Better late than dead

“Excuse me,” the polite, bright-eyed woman asked. “Where is the president speaking? I thought it was in the chapel.”

I know why they call them “freshmen.” She truly was fresh-faced and eager looking.

“Oh, you need the other chapel,” I explained. There are two on the college campus where I’m employed, including one in the building where I work. I picked up the orientation schedule to confirm the location. 4:30 pm. President’s Welcome. The other chapel.  My coworker took over and pointed the new student in the direction of the correct venue.  I glanced at the clock: 4:42 pm.

As I watched the young woman confidently stride toward the square, I thought how lucky she is. Not because she has youthful enthusiasm on her side or because she has been admitted into this highly selective institution. I thought how lucky she was to be late.

In her place, at her age, I would have been near tears. You’re missing a mandatory meeting. You’re going to walk in late and everyone will see you. You’ll look ridiculous. People will think you are irresponsible. I would have been hyperventilating by the time I found the right place, too overwhelmed with embarrassment and self-loathing to actually pay attention to the address.

Whereas the academics of high school had been a breeze for me, college challenged my mind in just the way I needed. It also provided me opportunities to fail. Lots of them. Having rarely experienced less than perfect grades, I was emotionally unequipped to deal with not acing every test.

Getting your stomach pumped after a failed suicide attempt is a great first step toward accepting that you aren’t going to be perfect at everything.

Part of me wanted to run after that student, tell her to skip the welcome.  Such an attitude was inconceivable to me at her age. But I’ll get in trouble. Someone will know. I have to do the right thing. I was uptight and judgmental, with most of the rigidity and criticism directed at myself. Maybe I’ve grown apathetic since then, but I prefer to think I’m liberated. I wanted to catch up with her to tell her that the world won’t end if she gets there late, misses a class, or fails a quiz.

On second thought, my work day was almost over. I’ve learned to tolerate a little tardiness, but I’d never want to leave work late. I’d rather clock out on time to go on living my less than perfect life.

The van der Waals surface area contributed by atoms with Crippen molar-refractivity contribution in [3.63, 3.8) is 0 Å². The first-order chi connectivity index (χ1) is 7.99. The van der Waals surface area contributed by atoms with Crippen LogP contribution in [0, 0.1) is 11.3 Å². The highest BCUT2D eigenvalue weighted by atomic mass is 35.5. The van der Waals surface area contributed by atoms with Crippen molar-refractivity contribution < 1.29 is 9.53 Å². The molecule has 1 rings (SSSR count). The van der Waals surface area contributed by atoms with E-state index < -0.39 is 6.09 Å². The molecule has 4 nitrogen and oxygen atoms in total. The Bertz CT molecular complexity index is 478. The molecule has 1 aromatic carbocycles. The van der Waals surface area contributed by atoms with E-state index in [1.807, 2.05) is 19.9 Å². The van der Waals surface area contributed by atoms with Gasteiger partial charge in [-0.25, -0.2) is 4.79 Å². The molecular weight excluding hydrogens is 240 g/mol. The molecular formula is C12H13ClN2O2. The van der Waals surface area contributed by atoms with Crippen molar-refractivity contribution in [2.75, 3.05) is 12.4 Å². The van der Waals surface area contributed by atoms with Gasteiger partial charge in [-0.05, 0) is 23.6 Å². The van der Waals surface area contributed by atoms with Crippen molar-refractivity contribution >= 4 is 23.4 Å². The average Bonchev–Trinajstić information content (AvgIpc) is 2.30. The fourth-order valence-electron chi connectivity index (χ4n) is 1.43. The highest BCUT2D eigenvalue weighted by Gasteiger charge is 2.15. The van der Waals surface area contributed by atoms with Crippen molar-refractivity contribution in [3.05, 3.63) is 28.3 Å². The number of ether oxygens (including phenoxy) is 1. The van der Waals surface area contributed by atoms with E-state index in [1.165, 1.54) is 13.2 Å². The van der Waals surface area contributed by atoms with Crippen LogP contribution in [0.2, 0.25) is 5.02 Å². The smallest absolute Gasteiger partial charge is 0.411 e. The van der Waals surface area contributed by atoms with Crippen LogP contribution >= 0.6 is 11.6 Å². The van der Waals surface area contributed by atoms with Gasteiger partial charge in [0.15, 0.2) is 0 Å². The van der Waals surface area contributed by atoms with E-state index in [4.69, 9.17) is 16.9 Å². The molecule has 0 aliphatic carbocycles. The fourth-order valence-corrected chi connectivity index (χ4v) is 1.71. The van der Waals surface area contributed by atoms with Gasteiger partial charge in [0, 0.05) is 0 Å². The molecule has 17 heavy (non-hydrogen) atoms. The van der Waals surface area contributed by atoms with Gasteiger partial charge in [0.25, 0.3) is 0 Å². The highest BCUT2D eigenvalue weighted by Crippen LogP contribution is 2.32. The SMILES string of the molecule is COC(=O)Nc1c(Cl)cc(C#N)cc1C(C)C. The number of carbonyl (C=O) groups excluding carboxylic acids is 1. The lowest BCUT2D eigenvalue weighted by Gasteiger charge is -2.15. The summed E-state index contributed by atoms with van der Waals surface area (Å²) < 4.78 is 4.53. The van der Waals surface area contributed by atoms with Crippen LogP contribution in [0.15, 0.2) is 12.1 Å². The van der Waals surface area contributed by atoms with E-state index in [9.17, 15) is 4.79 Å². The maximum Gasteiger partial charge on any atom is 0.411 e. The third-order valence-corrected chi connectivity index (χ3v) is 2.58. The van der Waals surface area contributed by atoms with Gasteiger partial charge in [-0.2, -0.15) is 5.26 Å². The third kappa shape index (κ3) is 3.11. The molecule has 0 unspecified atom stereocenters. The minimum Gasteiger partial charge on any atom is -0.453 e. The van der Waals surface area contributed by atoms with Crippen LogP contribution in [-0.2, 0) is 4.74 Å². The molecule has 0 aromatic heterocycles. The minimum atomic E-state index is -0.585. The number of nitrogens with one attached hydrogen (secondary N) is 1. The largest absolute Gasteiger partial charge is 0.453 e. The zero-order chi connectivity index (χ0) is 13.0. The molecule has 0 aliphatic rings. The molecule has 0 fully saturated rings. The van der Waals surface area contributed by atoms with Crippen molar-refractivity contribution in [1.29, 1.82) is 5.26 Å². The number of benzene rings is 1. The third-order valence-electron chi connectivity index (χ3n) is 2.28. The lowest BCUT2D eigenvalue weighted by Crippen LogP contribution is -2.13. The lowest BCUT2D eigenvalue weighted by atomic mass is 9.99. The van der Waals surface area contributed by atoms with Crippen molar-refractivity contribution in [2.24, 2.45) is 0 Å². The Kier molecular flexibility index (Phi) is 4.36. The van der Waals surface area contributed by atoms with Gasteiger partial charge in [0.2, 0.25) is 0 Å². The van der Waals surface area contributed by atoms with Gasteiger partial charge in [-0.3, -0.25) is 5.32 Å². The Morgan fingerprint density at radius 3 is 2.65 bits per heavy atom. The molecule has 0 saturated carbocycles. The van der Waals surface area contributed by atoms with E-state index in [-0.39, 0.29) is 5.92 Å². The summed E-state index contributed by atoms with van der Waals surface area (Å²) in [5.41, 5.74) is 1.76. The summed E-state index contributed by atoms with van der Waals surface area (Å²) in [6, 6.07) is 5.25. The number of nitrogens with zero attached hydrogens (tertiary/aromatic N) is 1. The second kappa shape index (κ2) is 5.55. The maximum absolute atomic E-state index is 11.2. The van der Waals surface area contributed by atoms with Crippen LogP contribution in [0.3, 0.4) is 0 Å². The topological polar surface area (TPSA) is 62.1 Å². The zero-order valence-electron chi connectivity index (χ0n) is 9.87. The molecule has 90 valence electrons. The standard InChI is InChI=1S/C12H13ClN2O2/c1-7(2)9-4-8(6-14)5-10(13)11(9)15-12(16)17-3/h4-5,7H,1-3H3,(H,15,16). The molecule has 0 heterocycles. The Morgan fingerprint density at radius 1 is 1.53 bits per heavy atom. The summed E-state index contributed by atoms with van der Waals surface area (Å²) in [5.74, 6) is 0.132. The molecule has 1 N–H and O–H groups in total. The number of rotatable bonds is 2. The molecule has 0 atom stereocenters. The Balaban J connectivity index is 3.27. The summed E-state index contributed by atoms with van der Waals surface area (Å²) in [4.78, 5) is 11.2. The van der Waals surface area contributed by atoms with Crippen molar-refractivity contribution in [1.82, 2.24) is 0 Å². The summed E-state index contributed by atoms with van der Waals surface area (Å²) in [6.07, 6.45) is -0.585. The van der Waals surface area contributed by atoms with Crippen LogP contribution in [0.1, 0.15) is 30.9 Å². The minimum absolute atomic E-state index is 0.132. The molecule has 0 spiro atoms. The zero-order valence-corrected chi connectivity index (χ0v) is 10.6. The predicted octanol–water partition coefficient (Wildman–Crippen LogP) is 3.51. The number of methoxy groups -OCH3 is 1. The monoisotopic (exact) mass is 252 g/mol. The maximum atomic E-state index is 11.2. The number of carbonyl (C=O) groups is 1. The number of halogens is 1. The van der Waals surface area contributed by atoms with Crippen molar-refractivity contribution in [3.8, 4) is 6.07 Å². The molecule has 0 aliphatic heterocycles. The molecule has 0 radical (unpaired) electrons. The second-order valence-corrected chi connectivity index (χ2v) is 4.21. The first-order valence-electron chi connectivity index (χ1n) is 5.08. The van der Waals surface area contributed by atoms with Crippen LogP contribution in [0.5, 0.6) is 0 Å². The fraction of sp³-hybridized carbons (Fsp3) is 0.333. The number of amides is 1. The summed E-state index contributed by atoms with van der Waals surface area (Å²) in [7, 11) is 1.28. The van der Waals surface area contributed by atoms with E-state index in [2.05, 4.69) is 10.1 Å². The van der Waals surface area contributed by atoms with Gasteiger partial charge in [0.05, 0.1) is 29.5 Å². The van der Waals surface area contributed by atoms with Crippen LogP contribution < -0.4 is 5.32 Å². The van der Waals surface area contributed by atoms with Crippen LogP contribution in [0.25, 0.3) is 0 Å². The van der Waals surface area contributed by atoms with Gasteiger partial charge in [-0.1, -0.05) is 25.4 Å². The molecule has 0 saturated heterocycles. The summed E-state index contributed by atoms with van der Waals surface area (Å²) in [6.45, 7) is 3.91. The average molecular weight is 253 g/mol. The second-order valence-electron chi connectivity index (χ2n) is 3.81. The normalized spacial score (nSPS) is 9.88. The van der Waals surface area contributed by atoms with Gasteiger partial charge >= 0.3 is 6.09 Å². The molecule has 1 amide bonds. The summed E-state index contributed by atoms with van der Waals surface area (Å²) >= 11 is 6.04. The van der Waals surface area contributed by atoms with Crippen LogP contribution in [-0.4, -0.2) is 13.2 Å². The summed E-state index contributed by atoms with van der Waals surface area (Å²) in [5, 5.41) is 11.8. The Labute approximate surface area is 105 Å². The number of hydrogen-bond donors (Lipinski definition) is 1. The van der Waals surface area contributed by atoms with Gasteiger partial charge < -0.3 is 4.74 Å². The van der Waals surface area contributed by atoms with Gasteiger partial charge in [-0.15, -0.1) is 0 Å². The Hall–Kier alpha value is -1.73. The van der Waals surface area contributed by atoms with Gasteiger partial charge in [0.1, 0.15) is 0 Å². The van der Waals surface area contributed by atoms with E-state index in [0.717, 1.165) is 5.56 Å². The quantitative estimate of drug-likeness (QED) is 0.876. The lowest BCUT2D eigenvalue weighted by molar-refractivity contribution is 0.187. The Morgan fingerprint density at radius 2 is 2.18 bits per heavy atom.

*****
blog for mental health
This post was rescued (thank you, Rarasaur!) from a now-defunct site where it was originally published last fall. I’m re-posting it here so that it doesn’t get lost and as part of my pledge to Blog for Mental Health 2014.

13 thoughts on “Better late than dead

  1. Great post. I wish someone would have shaken me by the shoulders my freshman year of college with this exact warning, although I am not sure I had the maturity to hear it at the time.

    I remember receiving the first B- of my life in college, on my first history paper of my college career. The tears that followed were so ridiculously overblown in proportion to the “problem” I was having that my roommate and floor mates reported me to the RA for having a suspected drug problem. I didn’t learn to embrace imperfections in myself until after I was a married mom, and even now I have trouble remembering the goal is to live fully not to live perfectly.

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  2. It’s a lesson I think most of us learn much later than we wish. One of my best friends in high school committed suicide during her first year of college. She was an honor student throughout high school and went to college to become a veterinarian. She became very depressed when her grades were not what she wanted them to be. Her mom took her to the doctor because of her depression and he prescribed medication that ended up compounding the problem. She took the whole bottle of pills. I don’t think her intention was to truly kill herself…that really wasn’t her, but depression does terrible things.
    That is an extreme….but even those who are mentally healthy for the most part learn to take life in stride much later in life sometimes. I often wish I knew “then” what I know now. I would have done many things much differently.

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    1. I was chatting with some co-workers about how our current higher ed system (graduate from high school, go directly to college) is flawed. Sure there will be teens who can easily make the transition, but there are so many who get overwhelmed. Even the ones with good mental health can flounder.
      I’m sorry to hear about the loss of your friend.

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  3. Great post! I was very like you my first year in college. If I had a time machine I’d go back, shake my younger self by the shoulders, and say, “No one knows what they’re doing so stop being so afraid that people will find out you don’t either!”

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